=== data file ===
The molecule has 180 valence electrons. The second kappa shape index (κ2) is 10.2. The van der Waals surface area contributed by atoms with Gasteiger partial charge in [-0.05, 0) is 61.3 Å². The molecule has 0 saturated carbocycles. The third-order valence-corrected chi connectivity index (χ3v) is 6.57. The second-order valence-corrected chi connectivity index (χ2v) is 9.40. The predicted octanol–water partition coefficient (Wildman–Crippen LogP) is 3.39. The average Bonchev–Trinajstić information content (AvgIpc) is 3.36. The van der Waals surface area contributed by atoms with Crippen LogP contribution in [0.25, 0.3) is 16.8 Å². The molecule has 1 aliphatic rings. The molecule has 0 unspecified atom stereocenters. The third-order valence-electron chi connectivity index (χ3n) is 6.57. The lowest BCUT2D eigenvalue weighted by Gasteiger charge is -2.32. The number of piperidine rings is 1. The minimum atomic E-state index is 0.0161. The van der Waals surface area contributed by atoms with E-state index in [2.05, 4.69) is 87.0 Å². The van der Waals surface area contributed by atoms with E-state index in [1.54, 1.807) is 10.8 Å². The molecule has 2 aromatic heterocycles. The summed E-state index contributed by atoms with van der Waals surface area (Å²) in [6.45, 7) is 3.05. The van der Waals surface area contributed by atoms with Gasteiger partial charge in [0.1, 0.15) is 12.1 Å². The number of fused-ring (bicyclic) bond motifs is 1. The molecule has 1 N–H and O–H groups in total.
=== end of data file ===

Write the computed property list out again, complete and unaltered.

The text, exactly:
The molecule has 180 valence electrons. The second kappa shape index (κ2) is 10.2. The van der Waals surface area contributed by atoms with Gasteiger partial charge in [-0.05, 0) is 61.3 Å². The molecule has 0 saturated carbocycles. The third-order valence-corrected chi connectivity index (χ3v) is 6.57. The second-order valence-corrected chi connectivity index (χ2v) is 9.40. The predicted octanol–water partition coefficient (Wildman–Crippen LogP) is 3.39. The average Bonchev–Trinajstić information content (AvgIpc) is 3.36. The van der Waals surface area contributed by atoms with Crippen LogP contribution in [0.25, 0.3) is 16.8 Å². The molecule has 1 aliphatic rings. The molecule has 0 unspecified atom stereocenters. The third-order valence-electron chi connectivity index (χ3n) is 6.57. The lowest BCUT2D eigenvalue weighted by Gasteiger charge is -2.32. The number of piperidine rings is 1. The minimum atomic E-state index is 0.0161. The van der Waals surface area contributed by atoms with E-state index in [2.05, 4.69) is 87.0 Å². The van der Waals surface area contributed by atoms with E-state index in [1.54, 1.807) is 10.8 Å². The molecule has 2 aromatic heterocycles. The summed E-state index contributed by atoms with van der Waals surface area (Å²) in [6.45, 7) is 3.05. The van der Waals surface area contributed by atoms with Gasteiger partial charge in [0.1, 0.15) is 12.1 Å². The number of fused-ring (bicyclic) bond motifs is 1. The molecule has 1 N–H and O–H groups in total.